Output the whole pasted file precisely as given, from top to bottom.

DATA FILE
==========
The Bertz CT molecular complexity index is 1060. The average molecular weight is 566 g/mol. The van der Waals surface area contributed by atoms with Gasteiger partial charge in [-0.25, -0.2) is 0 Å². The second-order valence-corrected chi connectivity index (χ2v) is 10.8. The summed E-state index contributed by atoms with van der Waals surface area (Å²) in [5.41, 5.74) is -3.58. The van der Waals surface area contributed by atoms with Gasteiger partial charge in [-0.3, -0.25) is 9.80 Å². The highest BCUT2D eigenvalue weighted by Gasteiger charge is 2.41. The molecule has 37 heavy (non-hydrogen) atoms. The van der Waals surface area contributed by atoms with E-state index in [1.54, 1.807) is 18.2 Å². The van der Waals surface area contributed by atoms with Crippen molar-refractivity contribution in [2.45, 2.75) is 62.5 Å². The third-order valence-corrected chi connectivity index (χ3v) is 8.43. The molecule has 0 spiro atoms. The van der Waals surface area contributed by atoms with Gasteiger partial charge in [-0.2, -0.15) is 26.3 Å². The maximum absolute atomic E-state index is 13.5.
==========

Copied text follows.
The Bertz CT molecular complexity index is 1060. The average molecular weight is 566 g/mol. The van der Waals surface area contributed by atoms with Gasteiger partial charge in [-0.25, -0.2) is 0 Å². The second-order valence-corrected chi connectivity index (χ2v) is 10.8. The summed E-state index contributed by atoms with van der Waals surface area (Å²) in [5.41, 5.74) is -3.58. The van der Waals surface area contributed by atoms with Gasteiger partial charge in [-0.3, -0.25) is 9.80 Å². The highest BCUT2D eigenvalue weighted by Gasteiger charge is 2.41. The molecule has 37 heavy (non-hydrogen) atoms. The van der Waals surface area contributed by atoms with E-state index in [1.54, 1.807) is 18.2 Å². The van der Waals surface area contributed by atoms with Crippen molar-refractivity contribution in [2.45, 2.75) is 62.5 Å². The third-order valence-corrected chi connectivity index (χ3v) is 8.43. The molecule has 0 spiro atoms. The van der Waals surface area contributed by atoms with Gasteiger partial charge in [-0.2, -0.15) is 26.3 Å². The maximum absolute atomic E-state index is 13.5.